Starting January 1, 2021, the ORM-D mark will no longer be accepted for Dangerous Goods shipments. Here’s what the mark had to say on the occasion of its retirement from public service.
Hello, hazmat shippers and Dangerous Goods professionals everywhere. I’m here to announce my retirement from public service, as my last day on the job will be December 31, 2020.
I have mixed emotions. On the one hand, I’ll miss helping millions of shipments every day reach their destinations compliantly. But I’ve had a five-year transition period to get used to the idea. And I know my job will be extremely well-handled by internationally harmonized Limited Quantity mark labels. Those shipments will be in good hands.
I expect to be busy over the next couple of months—especially since Labelmaster is making me available at a deep discount. But this is my chance to look back and thank everyone who’s made my career possible.
A story of substance over style
I know I’ve never been the sexiest or most popular mark. But when you think about it, it’s kind of amazing I’ve had any kind of career at all.
Who’d have thought so many people would even notice a mark with a name as boring as “Other Regulated Material—D”? They may as well have named me “None of the Above,” right? And the DOT design department didn’t do me any favors, either. Why did I get this plain blue box, with no pictures at all, when the Cargo Aircraft Only handling label got that bonkers illustration?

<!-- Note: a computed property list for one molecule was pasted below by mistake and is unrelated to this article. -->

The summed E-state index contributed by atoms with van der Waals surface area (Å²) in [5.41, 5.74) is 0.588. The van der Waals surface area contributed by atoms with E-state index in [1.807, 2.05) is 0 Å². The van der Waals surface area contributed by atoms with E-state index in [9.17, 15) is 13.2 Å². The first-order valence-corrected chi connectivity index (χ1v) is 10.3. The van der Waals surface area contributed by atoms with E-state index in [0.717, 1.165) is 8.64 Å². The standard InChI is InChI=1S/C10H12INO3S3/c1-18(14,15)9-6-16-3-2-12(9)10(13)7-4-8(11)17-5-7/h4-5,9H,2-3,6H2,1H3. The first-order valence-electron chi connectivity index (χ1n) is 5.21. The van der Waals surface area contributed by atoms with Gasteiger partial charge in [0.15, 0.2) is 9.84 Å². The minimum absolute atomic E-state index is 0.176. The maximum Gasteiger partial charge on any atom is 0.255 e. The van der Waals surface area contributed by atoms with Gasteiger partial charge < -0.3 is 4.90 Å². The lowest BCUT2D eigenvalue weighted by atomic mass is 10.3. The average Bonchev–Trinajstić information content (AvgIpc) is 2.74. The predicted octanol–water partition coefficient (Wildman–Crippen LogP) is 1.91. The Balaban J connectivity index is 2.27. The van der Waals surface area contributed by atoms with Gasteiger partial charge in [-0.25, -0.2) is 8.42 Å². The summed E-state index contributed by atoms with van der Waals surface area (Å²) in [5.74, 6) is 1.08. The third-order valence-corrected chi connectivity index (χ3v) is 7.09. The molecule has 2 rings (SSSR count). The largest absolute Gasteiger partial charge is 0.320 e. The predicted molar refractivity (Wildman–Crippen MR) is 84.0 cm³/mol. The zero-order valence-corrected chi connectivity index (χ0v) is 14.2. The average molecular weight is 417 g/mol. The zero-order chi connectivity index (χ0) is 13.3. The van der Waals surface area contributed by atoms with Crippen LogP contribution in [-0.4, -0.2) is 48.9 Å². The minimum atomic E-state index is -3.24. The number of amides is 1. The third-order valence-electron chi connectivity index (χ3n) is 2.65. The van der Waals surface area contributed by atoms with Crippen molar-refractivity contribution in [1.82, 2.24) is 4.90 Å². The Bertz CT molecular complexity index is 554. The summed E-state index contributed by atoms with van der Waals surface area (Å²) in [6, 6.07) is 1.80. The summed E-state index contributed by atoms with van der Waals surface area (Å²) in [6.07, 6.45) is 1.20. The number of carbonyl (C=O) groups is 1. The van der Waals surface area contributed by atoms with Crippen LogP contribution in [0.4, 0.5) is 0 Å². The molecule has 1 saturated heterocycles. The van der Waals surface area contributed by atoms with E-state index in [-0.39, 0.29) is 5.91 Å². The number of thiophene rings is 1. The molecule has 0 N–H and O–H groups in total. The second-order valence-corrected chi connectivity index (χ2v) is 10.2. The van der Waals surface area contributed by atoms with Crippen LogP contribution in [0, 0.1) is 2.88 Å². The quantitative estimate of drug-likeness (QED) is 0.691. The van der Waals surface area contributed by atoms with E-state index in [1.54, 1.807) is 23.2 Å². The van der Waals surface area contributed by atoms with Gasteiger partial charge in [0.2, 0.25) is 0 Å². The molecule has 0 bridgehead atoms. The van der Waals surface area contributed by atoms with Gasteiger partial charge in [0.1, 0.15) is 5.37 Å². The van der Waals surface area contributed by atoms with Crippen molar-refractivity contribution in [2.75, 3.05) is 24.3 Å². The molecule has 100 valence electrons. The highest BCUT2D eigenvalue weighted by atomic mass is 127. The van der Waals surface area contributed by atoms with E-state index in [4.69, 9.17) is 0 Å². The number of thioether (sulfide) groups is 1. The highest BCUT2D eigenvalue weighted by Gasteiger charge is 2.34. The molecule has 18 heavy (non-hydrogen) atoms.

But my career is really a story of substance over style. When I started, there was no easy way for shippers to send small quantities of hazardous materials direct to consumers. These materials didn’t pose the same risk as larger shipments, but they weren’t risk-free, either.
That’s why I came on the scene. With a simple blue ORM-D mark, you could send small quantities of consumer goods such as nail polish, perfume and teeth whiteners without complex DG shipping papers. When e-commerce came along, I was ready.
From paint to hand sanitizer
Over the years, my role expanded to many new consumer commodities. I can’t even tell you how many shipments of paint and petroleum products I’ve been stuck on. And just this year, I was proud to adorn countless boxes of hand sanitizer created by distilleries and other businesses who geared up to help fight the spread of COVID-19.
To make that happen, I had a lot of help from the Limited Quantity label. And let me just say a few words about my friend LQ. Back in the day it required shipping papers, but at some point that requirement went away. We became pretty much identical, with the same 30 kg. gross weight limit—except that it’s recognized all over the world, not just in the U.S.
On January 1, it’ll be LQ’s show—any shipments you used to send ORM-D will require a Limited Quantity label instead. (If you’re shipping liquids, of course, you’ll also need orientation arrow handling labels.) You’ll love working with LQ, but if you have any questions I know the folks at Labelmaster will get you straightened out.
As for me … I’m going to enjoy retirement. I’ve had a great run, and I’m just hoping the last ORM-D shipment goes someplace where there’s great fishing.
ORM-D marks are still valid through December 31, 2020—and you can save 50% or more right now.
Make sure your shipments are safe and in complete compliance with a full line of solutions from Labelmaster—a full-service provider of goods and services for hazardous materials and Dangerous Goods professionals, shippers, transport operators and EH&S providers.